To identify the divergence time at which pairs had an equal risk of being in the same province as distant provinces (time to homogenization across South Africa), we investigated the divergence time at which there was no increased risk of similarity within a province compared against distant provinces (RR = 1). We stratified distances in South Africa into groups of distances, including the 9 within provinces, 14 pairs that were <500 km apart, 16 pairs 500–1,000 km apart and 6 pairs of provinces >1,000 km apart. We repeated the framework across rolling 20-year time windows at 10-year intervals from 0 to 100 years (*g1*,*g2*) (Fig. 2f). We repeated this for pairs for which one was from South Africa and the other was from another country in Africa (Supplementary Fig. 3A). We sampled 300 sequences from each province with replacement to compensate for biased sampling (Extended Data Fig. 2a). Furthermore, to incorporate phylogenetic uncertainty into the statistical framework, we sampled 100 individual phylogenies from the BactDating posterior. We report the 2.5 and 97.5 percentiles from the resulting distribution. We also repeated the analyses only including pairs isolated from patients with pneumococcal disease (Extended Data Fig. 2b).

### Probabilistic mobility model

#### Overall strategy

We extended a previously published mechanistic phylogeographic model^{65} to estimate the mobility of the pneumococcus between pairs of municipalities at each transmission step. To infer the probable path of transmission between sequence pairs, we used the divergence time and the generation time distribution to estimate the number of transmission generations between pairs of sequences. Each generation is a possible transmission event and provides an opportunity for a mobility event.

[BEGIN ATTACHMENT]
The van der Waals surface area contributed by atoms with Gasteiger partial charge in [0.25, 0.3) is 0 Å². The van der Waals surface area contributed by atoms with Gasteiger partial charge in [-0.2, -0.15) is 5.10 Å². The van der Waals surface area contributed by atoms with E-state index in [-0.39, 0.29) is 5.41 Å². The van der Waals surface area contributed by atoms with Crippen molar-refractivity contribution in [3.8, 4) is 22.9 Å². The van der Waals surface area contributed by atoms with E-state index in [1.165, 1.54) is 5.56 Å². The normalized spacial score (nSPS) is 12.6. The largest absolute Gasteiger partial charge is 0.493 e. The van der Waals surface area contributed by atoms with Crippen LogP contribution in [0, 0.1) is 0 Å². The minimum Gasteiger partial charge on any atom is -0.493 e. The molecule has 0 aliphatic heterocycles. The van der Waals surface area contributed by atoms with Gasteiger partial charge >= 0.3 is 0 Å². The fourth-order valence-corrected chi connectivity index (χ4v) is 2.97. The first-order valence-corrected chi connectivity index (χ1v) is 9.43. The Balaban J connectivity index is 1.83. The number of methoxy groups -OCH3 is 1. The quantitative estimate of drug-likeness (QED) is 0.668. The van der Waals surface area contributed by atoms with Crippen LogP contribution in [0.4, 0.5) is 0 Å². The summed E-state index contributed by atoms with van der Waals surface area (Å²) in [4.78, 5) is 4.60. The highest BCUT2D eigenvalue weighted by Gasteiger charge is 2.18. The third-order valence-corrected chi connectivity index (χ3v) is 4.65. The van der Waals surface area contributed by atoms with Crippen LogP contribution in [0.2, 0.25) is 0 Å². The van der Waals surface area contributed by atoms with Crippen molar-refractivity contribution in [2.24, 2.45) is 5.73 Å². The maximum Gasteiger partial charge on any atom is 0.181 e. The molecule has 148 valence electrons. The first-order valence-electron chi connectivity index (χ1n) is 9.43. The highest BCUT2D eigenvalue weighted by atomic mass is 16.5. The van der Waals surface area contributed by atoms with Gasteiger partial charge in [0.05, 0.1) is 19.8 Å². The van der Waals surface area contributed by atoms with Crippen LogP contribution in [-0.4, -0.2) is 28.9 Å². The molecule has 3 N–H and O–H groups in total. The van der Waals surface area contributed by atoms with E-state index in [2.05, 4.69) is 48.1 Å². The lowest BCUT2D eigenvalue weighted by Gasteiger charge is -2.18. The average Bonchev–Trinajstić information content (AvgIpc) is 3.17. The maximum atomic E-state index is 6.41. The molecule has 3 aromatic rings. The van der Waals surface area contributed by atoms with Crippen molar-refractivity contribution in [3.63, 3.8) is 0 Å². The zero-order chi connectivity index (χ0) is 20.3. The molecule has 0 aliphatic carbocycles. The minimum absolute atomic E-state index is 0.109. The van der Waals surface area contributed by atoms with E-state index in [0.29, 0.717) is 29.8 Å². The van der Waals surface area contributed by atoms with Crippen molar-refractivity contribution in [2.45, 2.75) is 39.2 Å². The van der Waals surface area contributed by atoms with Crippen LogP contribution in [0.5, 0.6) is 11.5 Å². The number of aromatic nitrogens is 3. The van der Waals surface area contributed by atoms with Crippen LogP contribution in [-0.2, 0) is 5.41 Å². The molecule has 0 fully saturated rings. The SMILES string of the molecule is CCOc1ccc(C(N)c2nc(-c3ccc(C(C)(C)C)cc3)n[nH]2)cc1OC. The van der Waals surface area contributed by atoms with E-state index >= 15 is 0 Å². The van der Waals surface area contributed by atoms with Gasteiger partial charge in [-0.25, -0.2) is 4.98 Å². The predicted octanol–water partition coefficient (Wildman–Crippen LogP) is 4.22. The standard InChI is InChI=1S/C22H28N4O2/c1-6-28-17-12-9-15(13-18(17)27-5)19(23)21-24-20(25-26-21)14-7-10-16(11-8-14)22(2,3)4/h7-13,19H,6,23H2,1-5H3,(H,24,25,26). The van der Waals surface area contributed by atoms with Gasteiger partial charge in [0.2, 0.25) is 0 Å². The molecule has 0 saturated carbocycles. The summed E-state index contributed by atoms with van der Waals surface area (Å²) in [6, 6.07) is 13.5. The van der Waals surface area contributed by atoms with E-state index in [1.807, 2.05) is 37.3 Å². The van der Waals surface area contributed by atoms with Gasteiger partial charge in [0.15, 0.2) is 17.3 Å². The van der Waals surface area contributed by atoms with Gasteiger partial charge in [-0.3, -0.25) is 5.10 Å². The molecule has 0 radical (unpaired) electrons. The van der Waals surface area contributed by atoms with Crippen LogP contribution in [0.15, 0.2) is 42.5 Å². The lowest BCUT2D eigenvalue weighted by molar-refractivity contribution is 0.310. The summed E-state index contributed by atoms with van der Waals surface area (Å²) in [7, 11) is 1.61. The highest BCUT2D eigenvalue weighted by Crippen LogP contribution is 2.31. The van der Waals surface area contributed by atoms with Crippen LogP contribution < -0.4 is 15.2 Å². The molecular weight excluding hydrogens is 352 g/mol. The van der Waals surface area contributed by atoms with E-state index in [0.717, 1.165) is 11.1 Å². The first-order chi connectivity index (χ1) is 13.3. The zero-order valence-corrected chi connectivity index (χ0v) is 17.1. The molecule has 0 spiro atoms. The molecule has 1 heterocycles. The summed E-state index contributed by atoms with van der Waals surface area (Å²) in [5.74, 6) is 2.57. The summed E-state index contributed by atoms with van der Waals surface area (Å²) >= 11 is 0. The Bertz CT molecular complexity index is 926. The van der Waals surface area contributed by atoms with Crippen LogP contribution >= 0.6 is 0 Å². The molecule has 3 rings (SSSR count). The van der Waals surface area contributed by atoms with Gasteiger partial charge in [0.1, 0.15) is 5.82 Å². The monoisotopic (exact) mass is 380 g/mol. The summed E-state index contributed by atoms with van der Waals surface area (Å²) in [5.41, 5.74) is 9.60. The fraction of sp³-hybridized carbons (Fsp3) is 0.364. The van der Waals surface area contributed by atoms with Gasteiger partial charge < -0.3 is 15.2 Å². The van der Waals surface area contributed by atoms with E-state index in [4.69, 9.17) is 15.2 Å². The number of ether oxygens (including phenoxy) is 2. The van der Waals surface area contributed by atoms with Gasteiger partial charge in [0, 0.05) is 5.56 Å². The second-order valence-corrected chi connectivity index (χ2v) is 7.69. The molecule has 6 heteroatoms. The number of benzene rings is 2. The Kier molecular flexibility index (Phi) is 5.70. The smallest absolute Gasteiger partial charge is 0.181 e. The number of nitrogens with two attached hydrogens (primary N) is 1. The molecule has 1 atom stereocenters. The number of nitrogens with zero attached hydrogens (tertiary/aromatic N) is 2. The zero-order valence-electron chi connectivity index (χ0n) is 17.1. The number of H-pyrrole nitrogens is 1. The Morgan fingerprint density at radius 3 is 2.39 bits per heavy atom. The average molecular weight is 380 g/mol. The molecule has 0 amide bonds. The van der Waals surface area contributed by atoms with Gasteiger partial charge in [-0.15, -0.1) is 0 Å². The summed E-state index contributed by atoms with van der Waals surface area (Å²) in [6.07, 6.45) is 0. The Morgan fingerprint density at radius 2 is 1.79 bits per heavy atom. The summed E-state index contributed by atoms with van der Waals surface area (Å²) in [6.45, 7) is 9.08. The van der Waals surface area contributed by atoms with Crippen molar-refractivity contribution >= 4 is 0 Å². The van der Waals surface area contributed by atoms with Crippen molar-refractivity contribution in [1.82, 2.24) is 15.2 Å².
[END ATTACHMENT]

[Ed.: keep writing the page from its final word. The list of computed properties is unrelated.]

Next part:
The approach ultimately aims to estimate an origin destination matrix for a transmission step, whereby each cell represents the probability that the pneumococcus is now in location *j* after one transmission step given it was previously in location *i*. As the phylogenetic trees combined with the generation time provide an estimate of how many transmission steps separate pairs of samples, we can use repeated matrix multiplication to integrate over all possible pathways linking two locations (see below for more details). We incorporated the probability of sampling at each geographical location, within each collection year, by GPSC to account for our observation process.

#### Notation

We follow notation per a previous study^{65}. A pair of isolates, *C*_{a} and *C*_{b}, with sequences, Seq_{a} and Seq_{b} included in a phylogeny are found in locations, *L*_{a} and *L*_{b}, and the samples were taken in the years, *T*_{a} and *T*_{b}. The inferred MRCA between *C*_{a} and *C*_{b} is time *T*_{m} and located in *L*_{m}. The number of transmission generation from the MRCA to *C*_{a} is *G*_{a} and to *C*_{b} is *G*_{b}.

### Model fitting

#### Single transmission generation

Considering a single transmission generation, the probability that persons *i* and *j* come into contact with each other given *i* lives in location *a* and *j* lives in location *b* can be written as follows:

Where \(P\left({V}_{i}=k| {L}_{i}=a\right)\) is the probability that individual *i*, whose home location is in *a*, visits location *k* and \(P\left({V}_{j}=k| {L}_{j}=b\right)\) is the probability that individual *j* whose home location is in *b* visits location *k*, and *B*_{k} is the location-specific probability of transmission for *k*.

At time \({\tau }\), one infector in *i* in location *a* is expected to transmit to this number of persons in location *b*:

Where \({S}_{b,{\tau },{\rm{gpsc}}}\) is the number of susceptible people in location *b* at time \({\tau }\) with some lineage = gpsc.